February 18, 2008

Meyer Lemon Pie ............YUM!

I have a Meyer Lemon bush in my yard. I always said when I came to CA. I was going to have one. For some reason I just didn't in my first house.........then when I moved to this town I planted one at the old house my ex kept. It was slow to produce but in a couple yrs it did. The day I left one of the movers who moved me asked if he could have some. Since it was now my ex's house and I really didn't care I said sure help yourself to as many as you want. The man picked a case of lemons! There were still some left on the bush too.

Then I moved here....I started doing some landscaping when I moved here 7yrs ago. I decided to plant another Meyer Lemon bush. Again it took a couple of yrs and I was just dying to have my own again. Finally about the 3rd yr. it took off. What you see up there is whats on it right now. Ive been using them all winter too. I kept promising my bf a lemon pie and yesterday I finally decided to do it. What you see below is my results.


1 c. white sugar
2 tb. all purpose flour
3 tb.. cornstarch
1/4 tsp. salt
1 1/2 c. water
2 lemons, juiced and zested, finely mince the zest
2 tb. butter

4 egg yolks, beaten
1 (9in.) pie shell baked
4 egg whites
6 tb. white sugar

Preheat oven to 350 degrees.

To make filling: In a med. saucepan, whisk together 1 c. sugar, flour, cornstarch, and salt. Stir in water, lemon juice and zest. Cook over med. high heat, stirring frequently, till mixture comes to a boil and begins to thicken. Take off heat and stir in butter. Place egg yolks in a small mixing bowl and gradually add about a 1/2c. of the hot sugar mixture. Whisk briskly into egg yolks otherwise eggs may scramble. This is to temper the eggs so they don't cook immediately when added back. Slowly whisk egg yolk mixture back into sugar mixture. Bring to a boil and continue to cook while stirring constantly till thick. Remove from heat and pour filling into baked shell.

To make Meringue: In a lg. glass bowl, whip egg whites till foamy. Slowly add remaining 6tb. sugar and continue to whip till still peaks form. Spread meringue over pie, sealing the edges at the crust. Bake in preheated oven for 10 min. or till meringue is golden.

I was feeling lazy tho and didn't want to make pie crust and had no store bought in the house. (Yes I use them alot, they are good and save time). but I did have some frozen puff pastry in the freezer so I took it out to thaw while making the other stuff. One sheet wouldn't cover the pie plate so I took a chance and doubled them and rolled them together. When I placed it in the pie pan I just tucked any overhanging edges under. I wont do it this way again. It was too thick and while the pastry tastes ok.....its really hard to cut with a fork! Me and the man were laughing at that last nite.... so if you use puff pastry, use one roll it well and h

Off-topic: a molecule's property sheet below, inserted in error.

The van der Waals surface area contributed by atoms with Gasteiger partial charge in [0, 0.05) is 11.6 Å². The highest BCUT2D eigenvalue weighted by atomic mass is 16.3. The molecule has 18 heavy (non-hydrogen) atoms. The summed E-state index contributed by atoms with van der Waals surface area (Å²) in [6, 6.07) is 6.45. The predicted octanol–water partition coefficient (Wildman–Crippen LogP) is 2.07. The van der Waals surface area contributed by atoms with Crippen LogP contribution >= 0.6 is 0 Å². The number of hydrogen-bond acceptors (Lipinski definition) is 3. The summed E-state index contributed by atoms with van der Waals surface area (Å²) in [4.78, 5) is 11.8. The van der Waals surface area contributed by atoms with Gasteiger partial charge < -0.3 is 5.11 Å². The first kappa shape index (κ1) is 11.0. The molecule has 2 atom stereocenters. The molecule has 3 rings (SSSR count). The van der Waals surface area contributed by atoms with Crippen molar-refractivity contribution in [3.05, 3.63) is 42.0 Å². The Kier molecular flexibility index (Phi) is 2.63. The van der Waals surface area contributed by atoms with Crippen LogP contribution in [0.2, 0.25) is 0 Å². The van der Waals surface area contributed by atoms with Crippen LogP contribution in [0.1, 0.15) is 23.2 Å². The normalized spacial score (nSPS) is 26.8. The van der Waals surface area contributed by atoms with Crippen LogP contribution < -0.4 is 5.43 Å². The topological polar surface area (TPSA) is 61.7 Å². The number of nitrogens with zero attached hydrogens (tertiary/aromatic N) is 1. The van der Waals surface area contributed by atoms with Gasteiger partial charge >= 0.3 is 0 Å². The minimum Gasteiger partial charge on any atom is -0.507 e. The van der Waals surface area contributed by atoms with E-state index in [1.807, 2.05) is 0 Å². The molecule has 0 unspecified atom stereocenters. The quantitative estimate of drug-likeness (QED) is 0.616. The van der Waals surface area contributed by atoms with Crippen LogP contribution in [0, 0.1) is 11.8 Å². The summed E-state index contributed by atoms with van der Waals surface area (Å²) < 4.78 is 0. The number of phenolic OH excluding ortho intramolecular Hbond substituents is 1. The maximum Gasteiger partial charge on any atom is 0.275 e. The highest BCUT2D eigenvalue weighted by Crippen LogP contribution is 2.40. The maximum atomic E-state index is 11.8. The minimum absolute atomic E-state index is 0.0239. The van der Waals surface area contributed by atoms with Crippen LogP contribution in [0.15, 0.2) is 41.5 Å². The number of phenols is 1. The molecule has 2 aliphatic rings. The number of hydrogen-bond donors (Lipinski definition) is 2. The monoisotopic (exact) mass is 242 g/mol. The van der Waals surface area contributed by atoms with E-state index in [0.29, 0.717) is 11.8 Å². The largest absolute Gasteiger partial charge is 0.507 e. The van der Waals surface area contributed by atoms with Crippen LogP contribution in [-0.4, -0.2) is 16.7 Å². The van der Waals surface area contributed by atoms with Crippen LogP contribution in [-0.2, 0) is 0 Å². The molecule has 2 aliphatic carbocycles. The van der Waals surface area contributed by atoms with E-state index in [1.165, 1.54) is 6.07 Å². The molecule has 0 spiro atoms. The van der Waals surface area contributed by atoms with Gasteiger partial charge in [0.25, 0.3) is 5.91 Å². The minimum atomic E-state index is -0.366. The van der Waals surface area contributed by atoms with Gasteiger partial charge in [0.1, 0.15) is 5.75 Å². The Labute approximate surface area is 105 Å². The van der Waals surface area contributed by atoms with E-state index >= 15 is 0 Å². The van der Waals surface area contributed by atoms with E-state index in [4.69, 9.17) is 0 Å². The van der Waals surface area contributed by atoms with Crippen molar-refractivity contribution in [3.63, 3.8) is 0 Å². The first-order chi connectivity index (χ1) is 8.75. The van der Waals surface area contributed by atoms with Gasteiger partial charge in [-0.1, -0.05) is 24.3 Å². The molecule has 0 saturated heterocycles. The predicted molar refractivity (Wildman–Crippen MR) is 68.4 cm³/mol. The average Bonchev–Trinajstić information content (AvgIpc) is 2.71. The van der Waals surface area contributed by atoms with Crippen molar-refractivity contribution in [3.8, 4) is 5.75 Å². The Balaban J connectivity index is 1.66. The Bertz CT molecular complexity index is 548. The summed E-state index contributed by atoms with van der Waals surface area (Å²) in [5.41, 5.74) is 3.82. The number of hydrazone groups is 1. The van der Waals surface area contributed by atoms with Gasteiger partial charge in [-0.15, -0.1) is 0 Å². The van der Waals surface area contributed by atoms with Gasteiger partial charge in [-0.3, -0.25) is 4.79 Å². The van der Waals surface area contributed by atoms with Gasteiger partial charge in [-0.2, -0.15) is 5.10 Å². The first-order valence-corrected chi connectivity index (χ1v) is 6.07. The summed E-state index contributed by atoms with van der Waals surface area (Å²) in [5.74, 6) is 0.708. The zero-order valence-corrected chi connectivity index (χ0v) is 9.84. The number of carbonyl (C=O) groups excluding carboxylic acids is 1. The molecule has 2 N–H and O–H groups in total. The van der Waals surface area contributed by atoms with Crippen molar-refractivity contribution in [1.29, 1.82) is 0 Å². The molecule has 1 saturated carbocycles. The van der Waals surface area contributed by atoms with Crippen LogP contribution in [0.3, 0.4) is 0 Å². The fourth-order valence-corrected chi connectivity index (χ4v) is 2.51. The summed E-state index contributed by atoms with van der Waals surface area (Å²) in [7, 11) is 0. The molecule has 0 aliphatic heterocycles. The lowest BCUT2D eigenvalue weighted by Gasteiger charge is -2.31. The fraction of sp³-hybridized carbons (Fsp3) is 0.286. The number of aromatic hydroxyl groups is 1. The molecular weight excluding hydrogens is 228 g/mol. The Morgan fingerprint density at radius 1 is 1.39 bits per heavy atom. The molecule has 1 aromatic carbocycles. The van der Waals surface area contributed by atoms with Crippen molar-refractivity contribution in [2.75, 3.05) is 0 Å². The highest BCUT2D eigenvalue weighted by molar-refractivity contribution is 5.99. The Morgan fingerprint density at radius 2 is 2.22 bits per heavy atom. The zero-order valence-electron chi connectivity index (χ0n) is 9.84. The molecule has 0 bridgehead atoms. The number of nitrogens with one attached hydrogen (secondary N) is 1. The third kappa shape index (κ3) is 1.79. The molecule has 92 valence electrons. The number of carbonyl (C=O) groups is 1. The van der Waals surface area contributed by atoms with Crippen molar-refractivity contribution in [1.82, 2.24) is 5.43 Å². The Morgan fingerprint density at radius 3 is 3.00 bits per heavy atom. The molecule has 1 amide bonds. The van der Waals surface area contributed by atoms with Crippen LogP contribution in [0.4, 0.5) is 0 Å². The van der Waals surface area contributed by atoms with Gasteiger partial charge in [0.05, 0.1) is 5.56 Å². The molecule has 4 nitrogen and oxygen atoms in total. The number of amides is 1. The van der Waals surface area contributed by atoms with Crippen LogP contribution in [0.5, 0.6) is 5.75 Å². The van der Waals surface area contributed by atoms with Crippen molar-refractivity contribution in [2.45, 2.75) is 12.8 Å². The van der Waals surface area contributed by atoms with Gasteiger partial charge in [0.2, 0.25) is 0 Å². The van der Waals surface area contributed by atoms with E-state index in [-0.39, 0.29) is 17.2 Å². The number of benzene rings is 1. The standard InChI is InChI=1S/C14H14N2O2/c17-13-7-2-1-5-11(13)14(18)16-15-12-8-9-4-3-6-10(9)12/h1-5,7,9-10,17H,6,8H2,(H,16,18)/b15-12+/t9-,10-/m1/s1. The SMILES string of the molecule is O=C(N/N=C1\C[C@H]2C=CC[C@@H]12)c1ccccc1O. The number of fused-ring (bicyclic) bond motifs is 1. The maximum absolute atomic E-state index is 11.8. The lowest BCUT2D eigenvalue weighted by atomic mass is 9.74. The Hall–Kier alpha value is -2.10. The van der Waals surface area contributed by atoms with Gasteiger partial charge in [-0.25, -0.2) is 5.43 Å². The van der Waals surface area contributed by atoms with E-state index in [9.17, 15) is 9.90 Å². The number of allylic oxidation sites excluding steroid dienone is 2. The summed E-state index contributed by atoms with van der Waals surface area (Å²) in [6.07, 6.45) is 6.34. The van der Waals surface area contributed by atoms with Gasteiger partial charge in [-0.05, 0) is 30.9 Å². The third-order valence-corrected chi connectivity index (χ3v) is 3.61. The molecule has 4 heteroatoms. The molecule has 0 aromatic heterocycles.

ope for the best. It was an experiment for me. Otherwise the pie was just delicious!

This was what that pie shell looked like before filling. It puffed up so much I thought the filling might not fit but it was ok.

Adding the butter to the cooked and thickened sugar mixture.

Ingredients to finish filling.......beat those yolks, add a bit of that hot stuff to it and beat well again then pour and whisk back into that pan and finish cooking.

Pie shelled filled with finished lemon filling.

Ready for the oven, topped with meringue.


Pie filling nice and firm not running when sliced , totally YUMMY!


If you like the tang of lemons, but not the pucker, Meyer lemons are for you. They are not nearly as tart as conventional lemons, and their peel is slightly sweet. Like a regular lemon perfected, the color and juice are amped up and the peel is thinned down.

Like so much citrus fruit, the Meyer lemon was originally found in China. In 1905 the US Department of Agriculture hired Frank Meyer as a plant hunter and in 1908 he "discovered" the Meyer lemon in Peking (now Beijing). It is believed that the Meyer lemon is a hybrid between Citrus limon, the lemon, and Citrus reticulata, the mandarin orange. It is a very hardy plant and bears fruit from November through April.

Meyer lemons are great in many recipes where you would normally use regular lemons like souffle, lemon curd and with seafood, but you can also do so much more with them. The easiest way to use them might be in salad dressing. Because they aren't as tart as regular lemons they make a fruitier more complex vinaigrette. The peel is also very desirable so I recommend using it in recipes like marmalade or candied peel. If you end up with more than you can use, consider making Moroccan preserved lemons or freezing the juice in ice cube trays to use later.

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